The leaders of France and Germany are poised to sign a treaty Tuesday renewing their friendship and pledging greater cooperation between their two nations.
German Chancellor Angela Merkel and French President Emmanuel Macron will sign the Aachen accord exactly 56 years after their predecessors inked the Elysee Treaty that set the tone for the two countries’ relations after centuries of fierce rivalry and bloody conflict.
In the 16-page accord, Berlin and Paris declare it’s time to raise their bilateral relations “to a new level and prepare for the challenges that both states and Europe face in the 21st century.”
It comes at a time when the Europe Union, including its two founding members Germany and France, are struggling with rising nationalism that threatens to tear the bloc apart.
Here’s a brief guide to the Aachen accord:
The location of the signing is heavy with symbolism: Aachen, located on Germany’s western borders with Belgium and the Netherlands, was founded by the Romans, making it part of the first pan-European state.
By the Middle Ages it had become the favored residence of Charlemagne, whose Frankish empire spanned much of what is now France, Germany, Italy, Switzerland, Austria and the Benelux nations. A thousand years later, many of those countries would come together again to form the predecessor of the present-day European Union.
The city was also repeatedly occupied by France and is known there by the name Aix-la-Chapelle.
WHY ANOTHER TREATY?
The Elysee Treaty of 1963 _ signed 18 years after the end of World War II by French President Charles de Gaulle and West German Chancellor Konrad Adenauer _ helped forge a partnership that’s become the engine of European integration, though one that hasn’t always run smoothly.
The new treaty was first announced by Macron in September 2017 in a sweeping speech detailing his ambitions to revive Europe _ still grappling with the shock of Britain’s referendum to leave the EU, and U.S. President Donald Trump’s persistent attacks on America’s long-time allies across the Atlantic.
In her weekly address Saturday, Merkel said she and Macron believe that “the world has changed dramatically and we want to draw on what Germany and France have already achieved together.”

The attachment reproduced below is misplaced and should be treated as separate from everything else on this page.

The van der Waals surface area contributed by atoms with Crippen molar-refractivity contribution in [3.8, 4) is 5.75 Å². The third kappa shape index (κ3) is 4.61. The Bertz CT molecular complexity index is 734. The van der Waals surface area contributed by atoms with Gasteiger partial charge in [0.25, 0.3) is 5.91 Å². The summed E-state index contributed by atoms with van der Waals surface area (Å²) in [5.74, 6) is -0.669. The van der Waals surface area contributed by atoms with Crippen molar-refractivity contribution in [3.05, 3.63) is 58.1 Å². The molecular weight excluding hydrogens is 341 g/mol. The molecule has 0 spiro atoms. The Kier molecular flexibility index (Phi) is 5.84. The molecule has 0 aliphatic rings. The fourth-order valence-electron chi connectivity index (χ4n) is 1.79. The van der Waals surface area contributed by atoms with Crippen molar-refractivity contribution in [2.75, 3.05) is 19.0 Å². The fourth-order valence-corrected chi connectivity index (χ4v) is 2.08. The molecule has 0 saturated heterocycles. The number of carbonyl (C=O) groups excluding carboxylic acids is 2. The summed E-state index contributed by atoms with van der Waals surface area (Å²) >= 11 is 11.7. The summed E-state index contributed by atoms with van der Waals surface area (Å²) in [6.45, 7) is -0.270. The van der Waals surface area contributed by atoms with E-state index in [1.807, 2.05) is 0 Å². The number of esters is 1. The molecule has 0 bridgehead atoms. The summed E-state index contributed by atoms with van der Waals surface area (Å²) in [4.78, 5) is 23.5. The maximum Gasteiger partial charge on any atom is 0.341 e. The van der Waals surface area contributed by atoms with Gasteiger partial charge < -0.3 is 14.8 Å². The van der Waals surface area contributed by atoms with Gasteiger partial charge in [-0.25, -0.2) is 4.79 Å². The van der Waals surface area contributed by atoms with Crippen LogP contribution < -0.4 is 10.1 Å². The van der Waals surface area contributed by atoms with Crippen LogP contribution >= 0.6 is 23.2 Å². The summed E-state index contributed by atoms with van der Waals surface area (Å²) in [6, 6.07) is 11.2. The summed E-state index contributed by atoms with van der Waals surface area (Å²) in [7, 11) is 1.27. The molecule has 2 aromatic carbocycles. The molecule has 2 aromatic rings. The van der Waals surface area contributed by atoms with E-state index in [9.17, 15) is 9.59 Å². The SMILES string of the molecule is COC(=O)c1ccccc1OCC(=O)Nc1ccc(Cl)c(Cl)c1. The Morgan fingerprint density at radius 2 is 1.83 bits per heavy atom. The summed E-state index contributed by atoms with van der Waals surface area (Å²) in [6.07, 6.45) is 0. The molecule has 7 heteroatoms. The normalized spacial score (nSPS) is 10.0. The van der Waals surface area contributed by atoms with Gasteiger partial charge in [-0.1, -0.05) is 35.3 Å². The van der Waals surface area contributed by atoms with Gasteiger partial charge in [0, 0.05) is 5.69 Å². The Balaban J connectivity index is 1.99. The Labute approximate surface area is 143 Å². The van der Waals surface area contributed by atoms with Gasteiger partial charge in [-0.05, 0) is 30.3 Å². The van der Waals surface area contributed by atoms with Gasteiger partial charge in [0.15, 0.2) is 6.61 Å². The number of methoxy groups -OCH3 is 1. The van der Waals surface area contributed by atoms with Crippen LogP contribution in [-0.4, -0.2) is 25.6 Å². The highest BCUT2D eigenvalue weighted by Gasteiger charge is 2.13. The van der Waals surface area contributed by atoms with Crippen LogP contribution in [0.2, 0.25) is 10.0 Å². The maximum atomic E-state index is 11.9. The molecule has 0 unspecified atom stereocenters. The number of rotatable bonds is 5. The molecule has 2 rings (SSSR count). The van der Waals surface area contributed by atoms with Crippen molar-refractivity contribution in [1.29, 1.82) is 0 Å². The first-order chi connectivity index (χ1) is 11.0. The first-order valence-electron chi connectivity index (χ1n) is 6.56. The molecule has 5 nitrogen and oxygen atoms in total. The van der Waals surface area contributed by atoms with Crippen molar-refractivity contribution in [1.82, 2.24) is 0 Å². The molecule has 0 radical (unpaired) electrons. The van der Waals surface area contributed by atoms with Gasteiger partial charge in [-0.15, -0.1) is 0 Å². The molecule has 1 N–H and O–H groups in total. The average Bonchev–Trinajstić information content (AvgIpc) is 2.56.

Macron’s office said the treaty is a “major symbol” aimed at showing the Franco-German motor is still going strong despite the difficult terrain in the EU, with Britain leaving the bloc and nationalism on the rise in several member states.
WHAT’S IN THE TREATY?
While parts of the treaty deal with mundane issues along the two countries’ 450-kilometer (280-mile) border, Merkel said it’s also intended to help tackle global challenges such as climate change and international security.
To this end, France and Germany pledge to increase cooperation in the areas of foreign and defense policy, fighting crime and terrorism, international development and research.
The accord is vague on many of the practical details, but one point that has raised eyebrows elsewhere in Europe is the call for France to support Germany’s bid for a permanent seat on the U.N. Security Council.
Merkel’s spokesman, Steffen Seibert, rejected the idea that such bilateral arrangements between two countries _ home to just 30 percent of the EU’s population _ could irritate other member states.
“Germany and France also and explicitly want the intensification of their relations in this treaty to service the project of European unification,” he told reporters Monday.
WHY ARE SOME DISAPPOINTED?
The careful wording of the treaty reflects different attitudes in Paris and Berlin.
A top French official, who spoke on condition of anonymity in accordance with the French presidency’s customary practice, acknowledged that France would prefer to “accelerate” changes in Europe and see the treaty as one more step toward broader reforms.
Merkel, famous for her “step-by-step” approach to politics, is wary of the impact that a perceived surrender of German sovereignty might have on European and state elections later this year.
For decades a bastion of political stability, Germany has seen the rise of a populist, far-right party in recent years that’s hostile to the idea of European integration.
Macron, meanwhile, faces discontent at home in the form of the yellow vest protesters _ some of whom have circulated misleading claims about the Aachen treaty on social media.
“Germany is being held up as the old enemy again by some,” said Daniela Schwarzer, director of the German Council on Foreign Relations.
She added that one of the big challenges will be selling the Aachen accord to other European countries.
“If you want to move Europe forward, then (Germany and France) need each other more than ever, but at the same time bilateral ties on their own won’t be enough.”
The treaty is likely to have the biggest impact on people living in the border regions of France and Germany, where cross-border public transport and support for bilingual schools will be boosted.
Businesses, too, are welcoming the accord.
Eric Schweitzer, head of the Association of German Chambers of Industry and Commerce, said both countries’ economies could benefit.
Germany is France’s biggest trading partner. And France is Germany’s second biggest export market.
Strengthening the EU, with its common market, is important to German companies at a time of growing protectionist sentiment, said Schweitzer.
He also noted plans to increase cooperation on training and education, which could improve cross-border labor mobility.
About 4,000 German companies employ more than 300,000 people in France, with a turnover of more than 150 billion euros ($170 billion) a year.